Charles Thomas Bolton (1943- )
He was the first to discover a black hole
Charles Thomas Bolton was born in 1943 at Camp Forrest, a World War II military base in Tennessee, United States. He received his bachelor’s degree in 1966 from the University of Illinois and his master’s (1968) and doctoral degrees (1970) from the University of Michigan.
From 1970 to 1972, he was a postdoctoral researcher at the David Dunlap Observatory of the University of Toronto astronomy department. He also taught at the David Dunlap Observatory from 1970 to 1972, at Scarborough College from 1971 to 1972, and at Erindale College from 1972 to 1973. He then became a professor in the astronomy department at the University of Toronto in 1973, and has remained there ever since.
In 1970, Bolton was the first to develop a computer model for stellar atmospheres that was able to generate large regions of the modeled spectrum with enough precision to allow comparison with the spectra from real stars.
In 1972, Bolton made a discovery in astronomy that was so important it guaranteed him a place in the history books: he was the first astronomer to present irrefutable evidence of the existence of a black hole. The black hole in question was Cygnus X-1, which lies at the centre of our own galaxy, the Milky Way. Bolton detected its presence by observing star HDE 226868 wobble as if it was orbiting around an invisible but massive companion. His calculations demonstrated that the companion could be nothing less than a black hole.
A black hole is a celestial body that is so massive and dense that nothing can escape its gravitational pull (its attractive force), not even light. The name arises from the fact that it cannot emit light and thus appears black, and it traps all that falls into it, like a hole in space.
In 1978, Bolton demonstrated that the nitrogen anomalies observed in the spectra of OBN stars are due to the transfer of material to a nearby neighbouring star. OB stars are very hot blue stars with thick atmospheres. OBN stars are a subclass of OB stars that are characterized by nitrogen anomalies in their spectra.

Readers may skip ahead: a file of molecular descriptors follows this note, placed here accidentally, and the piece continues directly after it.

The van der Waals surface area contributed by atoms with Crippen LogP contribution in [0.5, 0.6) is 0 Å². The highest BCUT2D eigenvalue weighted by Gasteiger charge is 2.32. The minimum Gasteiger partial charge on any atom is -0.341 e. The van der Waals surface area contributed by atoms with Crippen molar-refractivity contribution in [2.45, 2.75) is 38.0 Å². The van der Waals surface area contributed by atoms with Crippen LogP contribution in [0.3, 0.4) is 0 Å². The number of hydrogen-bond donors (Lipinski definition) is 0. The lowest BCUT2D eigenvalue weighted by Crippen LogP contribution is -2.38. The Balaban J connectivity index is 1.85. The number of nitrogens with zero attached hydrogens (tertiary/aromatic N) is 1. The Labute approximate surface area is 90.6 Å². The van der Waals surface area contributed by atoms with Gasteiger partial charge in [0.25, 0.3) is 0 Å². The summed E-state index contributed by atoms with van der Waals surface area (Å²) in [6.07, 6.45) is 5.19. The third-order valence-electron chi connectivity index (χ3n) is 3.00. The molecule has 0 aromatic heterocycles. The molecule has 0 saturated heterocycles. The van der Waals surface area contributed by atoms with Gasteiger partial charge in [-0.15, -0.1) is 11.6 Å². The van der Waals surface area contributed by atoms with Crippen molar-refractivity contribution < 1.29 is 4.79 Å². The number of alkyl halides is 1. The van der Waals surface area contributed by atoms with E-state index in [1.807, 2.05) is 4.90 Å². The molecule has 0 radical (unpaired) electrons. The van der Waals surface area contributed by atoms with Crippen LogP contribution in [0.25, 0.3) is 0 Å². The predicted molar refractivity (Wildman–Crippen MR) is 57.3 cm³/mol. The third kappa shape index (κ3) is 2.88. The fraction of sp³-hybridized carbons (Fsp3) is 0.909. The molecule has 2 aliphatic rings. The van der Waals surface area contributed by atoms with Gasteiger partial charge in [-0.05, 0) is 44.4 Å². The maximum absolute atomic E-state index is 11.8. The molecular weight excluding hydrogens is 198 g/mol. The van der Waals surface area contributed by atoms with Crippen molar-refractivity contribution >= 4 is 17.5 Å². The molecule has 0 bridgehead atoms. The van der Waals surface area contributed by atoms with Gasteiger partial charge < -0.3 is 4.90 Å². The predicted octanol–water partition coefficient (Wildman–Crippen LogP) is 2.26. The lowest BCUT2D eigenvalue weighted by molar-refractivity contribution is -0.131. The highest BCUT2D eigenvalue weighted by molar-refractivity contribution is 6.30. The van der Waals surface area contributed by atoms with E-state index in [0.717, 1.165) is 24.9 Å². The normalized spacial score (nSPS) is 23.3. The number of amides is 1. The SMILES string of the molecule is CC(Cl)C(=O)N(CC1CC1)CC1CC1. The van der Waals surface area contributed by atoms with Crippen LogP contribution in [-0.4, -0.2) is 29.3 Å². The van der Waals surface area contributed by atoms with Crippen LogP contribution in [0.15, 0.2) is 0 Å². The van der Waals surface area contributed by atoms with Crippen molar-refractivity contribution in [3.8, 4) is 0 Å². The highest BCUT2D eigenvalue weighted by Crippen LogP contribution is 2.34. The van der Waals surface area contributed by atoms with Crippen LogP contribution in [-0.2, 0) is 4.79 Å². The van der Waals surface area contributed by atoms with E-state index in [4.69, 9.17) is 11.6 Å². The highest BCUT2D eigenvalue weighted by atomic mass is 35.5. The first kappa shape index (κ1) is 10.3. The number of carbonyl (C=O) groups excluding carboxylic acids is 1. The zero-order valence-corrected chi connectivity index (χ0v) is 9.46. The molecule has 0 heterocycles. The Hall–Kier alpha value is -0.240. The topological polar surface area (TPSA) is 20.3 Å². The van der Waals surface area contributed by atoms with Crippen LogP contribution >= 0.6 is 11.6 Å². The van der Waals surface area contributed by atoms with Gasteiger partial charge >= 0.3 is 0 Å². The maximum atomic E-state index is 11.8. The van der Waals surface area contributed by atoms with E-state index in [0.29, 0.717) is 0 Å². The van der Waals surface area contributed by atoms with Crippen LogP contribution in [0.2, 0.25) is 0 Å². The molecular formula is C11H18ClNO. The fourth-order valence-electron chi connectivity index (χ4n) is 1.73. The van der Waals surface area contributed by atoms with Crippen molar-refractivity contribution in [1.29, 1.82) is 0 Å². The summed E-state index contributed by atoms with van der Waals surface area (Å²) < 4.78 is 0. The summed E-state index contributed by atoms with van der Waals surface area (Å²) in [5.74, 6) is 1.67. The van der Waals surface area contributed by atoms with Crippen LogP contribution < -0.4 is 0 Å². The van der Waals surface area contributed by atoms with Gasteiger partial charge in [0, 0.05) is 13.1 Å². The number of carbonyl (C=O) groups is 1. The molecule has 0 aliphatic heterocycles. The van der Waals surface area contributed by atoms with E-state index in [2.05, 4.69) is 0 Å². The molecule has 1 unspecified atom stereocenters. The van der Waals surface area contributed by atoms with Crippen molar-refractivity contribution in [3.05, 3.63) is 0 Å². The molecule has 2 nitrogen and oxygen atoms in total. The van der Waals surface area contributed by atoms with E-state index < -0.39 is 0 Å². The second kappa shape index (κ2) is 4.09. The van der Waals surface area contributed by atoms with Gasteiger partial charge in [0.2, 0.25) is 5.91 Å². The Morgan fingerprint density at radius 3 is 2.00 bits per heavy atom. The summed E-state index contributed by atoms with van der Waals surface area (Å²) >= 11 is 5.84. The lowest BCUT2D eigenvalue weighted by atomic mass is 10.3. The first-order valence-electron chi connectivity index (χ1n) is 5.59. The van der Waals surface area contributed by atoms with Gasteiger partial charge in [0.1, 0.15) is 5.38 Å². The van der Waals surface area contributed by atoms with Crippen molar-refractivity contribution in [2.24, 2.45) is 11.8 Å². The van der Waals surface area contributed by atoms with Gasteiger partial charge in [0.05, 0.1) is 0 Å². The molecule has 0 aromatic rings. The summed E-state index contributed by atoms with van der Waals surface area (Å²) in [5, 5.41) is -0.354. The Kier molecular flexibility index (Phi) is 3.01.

In 1981, he suggested that the ejections of material from Be-type stars – a subclass of B stars – are caused by non-radial pulsations (vibrations that shake Be stars in an irregular manner). B stars have similar properties to O stars (that is, they are very hot blue stars with thick atmospheres) but have lower surface temperatures. O and B stars frequently occur together in loose groupings, and are often collectively referred to as OB stars.
In 1985, Bolton and his colleague Douglas R. Gies demonstrated that not all “ejected” OB stars (runaway stars that travel at very high speeds through open space) are the result of the supernova explosion of a companion star. Instead, many are produced by gravitational interactions that occur within OB star clusters.
Bolton established a Canadian first in the 1990’s when he wrote a bylaw to regulate light pollution that was adopted by the town of Richmond Hill, Ontario, in 1994.
Bolton has received many awards for his work, including being elected as a member of the Royal Society of Canada.